A newly completed photovoltaic solar panel electricity generation scheme for farmer and store keeper Colin Godwin at Keysley Farm, Monkton Deverill, is now the largest privately-owned installation in south-west England. It has also resulted in Keysley’s commercial grain store becoming the first in the UK to become electrically-sufficient in energy.
Although situated in Cranborne Chase Area of Outstanding Natural Beauty (AONB), the scheme has been endorsed by the local AONB officer as well as Wiltshire Council.
T H White Energy has installed 1,125 solar panels on the south-west facing roofs of the 26,400-tonne grain store, that was itself a project partly undertaken by T H White last year. The array covers an area equal to 25 cricket pitches and is expected to generate 216,000kWh of electricity per year. That’s sufficient to light up Swindon every night for a month, or to put it another way, it’s enough energy to blast a large 1,000kg estate car into orbit.
The electricity generated by the 270kWp installation will power intake drying and cooling for the entire 26,400 tons grain capacity at the store, which handles feed wheat and oilseed rape exclusively for Openfield – Britain’s largest farmer-owned grain marketing and arable input co-operative. Today the store serves more than 80 Openfield farmers and T H White was one of the businesses involved in its expansion during 2010 with partial funding from the Rural Development Programme for England (RDPE).
It is expected that the scheme will also save over 105 tonnes of CO2 per year, equivalent to annual power consumption of 45 houses, the carbon footprint of a passenger making 16 return flights from London to New Zealand, a fully-laden Boeing 777 flying from London to Cairo, or travelling 350,000 miles in a car – equal to driving eight and a half times around the world on existing roads!
As Keysley Farm sits in the Cranborne Chase Area of Outstanding Natural Beauty (AONB) extra care was taken over the appearance of the scheme. Kyocera panels were chosen due not only to their excellent performance and warranty, but also because they are black cells mounted within a black frame. Also, contrary to popular thinking about solar PV panels, they actually reflect very little light.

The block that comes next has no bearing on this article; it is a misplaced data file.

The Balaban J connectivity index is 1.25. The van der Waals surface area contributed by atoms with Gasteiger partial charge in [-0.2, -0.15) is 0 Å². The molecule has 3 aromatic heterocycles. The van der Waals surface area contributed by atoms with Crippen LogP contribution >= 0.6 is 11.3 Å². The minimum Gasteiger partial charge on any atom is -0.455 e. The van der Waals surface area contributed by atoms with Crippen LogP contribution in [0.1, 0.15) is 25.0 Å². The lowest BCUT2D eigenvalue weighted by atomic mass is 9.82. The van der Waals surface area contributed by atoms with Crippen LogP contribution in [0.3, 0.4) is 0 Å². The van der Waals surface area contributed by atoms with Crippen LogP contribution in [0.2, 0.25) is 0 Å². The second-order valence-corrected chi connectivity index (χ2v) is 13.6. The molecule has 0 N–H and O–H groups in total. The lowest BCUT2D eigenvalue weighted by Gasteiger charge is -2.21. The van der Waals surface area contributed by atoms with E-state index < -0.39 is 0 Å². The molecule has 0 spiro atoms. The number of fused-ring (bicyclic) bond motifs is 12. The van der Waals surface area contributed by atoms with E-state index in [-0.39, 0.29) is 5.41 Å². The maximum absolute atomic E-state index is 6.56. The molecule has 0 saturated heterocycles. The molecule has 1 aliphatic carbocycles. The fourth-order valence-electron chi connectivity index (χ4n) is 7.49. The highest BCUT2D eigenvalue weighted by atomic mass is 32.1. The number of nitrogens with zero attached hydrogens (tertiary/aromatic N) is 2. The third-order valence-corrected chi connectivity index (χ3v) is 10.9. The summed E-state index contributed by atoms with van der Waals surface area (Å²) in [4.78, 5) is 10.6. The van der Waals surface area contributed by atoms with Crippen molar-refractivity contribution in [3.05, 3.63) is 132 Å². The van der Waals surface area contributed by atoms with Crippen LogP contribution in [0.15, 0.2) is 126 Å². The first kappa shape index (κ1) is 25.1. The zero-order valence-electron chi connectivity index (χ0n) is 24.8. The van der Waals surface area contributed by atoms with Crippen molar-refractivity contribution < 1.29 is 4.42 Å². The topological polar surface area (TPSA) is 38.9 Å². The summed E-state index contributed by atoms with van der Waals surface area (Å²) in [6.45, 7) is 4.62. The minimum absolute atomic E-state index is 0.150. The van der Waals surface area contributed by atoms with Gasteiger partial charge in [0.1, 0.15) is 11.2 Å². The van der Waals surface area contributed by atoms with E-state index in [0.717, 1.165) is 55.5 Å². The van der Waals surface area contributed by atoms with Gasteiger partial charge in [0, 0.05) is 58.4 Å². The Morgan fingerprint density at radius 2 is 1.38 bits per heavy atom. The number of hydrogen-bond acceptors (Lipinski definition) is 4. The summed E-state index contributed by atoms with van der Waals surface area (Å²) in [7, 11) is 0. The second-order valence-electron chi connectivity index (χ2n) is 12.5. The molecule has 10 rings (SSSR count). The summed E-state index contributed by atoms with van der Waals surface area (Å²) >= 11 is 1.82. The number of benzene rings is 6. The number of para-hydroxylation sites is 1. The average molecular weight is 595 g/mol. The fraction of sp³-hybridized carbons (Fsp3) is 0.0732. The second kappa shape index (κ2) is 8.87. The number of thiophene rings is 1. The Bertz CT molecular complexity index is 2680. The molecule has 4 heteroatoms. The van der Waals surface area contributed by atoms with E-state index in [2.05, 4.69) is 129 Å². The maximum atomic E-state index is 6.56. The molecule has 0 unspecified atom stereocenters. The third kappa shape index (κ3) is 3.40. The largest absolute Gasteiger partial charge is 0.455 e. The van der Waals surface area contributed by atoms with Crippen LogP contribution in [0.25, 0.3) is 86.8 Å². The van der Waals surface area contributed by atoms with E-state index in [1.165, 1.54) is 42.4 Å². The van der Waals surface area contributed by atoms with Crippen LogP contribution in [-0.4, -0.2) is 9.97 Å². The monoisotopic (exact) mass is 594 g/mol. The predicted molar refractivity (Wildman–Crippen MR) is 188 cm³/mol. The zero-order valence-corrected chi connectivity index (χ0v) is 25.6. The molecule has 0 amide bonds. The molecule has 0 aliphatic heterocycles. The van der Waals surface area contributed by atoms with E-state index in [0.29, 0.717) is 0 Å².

Cranborne Chase AONB officer Richard Burden said: “The use of black panels on the roof of Keysley Farm’s grain store has actually reduced the visual impact of the building in the landscape. Schemes such as this which generate renewable energy and help to ensure that the area is sustained as a vibrant, living, working landscape are very much in keeping with the conservation objectives of the AONB.”
The scheme was also endorsed by the Energy Change and Opportunity (ECO) Team at Wiltshire Council. Senior Climate Change Officer Vincent Albano said: “Schemes like this will make a valuable contribution to the installed renewable energy capacity for Wiltshire.”
It is anticipated that the solar PV installation at Keysley Farm will cover its costs within eight years and has an operational life expectancy of at least 25 years.
T H White Energy is part of the T H White Handling & Storage Division which specialises in bulk grain storage and processing. Other diverse areas of T H White’s business encompass agricultural, dairy and grasscare equipment, Land Rover and Subaru vehicles, Palfinger lorry cranes, construction equipment and security and fire protection systems.
Photo call: There will be an opportunity to visit the solar PV panel installation at Keysley Farm on Thursday 7 July. Key personnel will be on site for interview. If you would like to attend please call Bernard Franklin on 07901 115034.
Note to editors: High resolution photographs are available. Call Adrian Knowles on 01225 780056.
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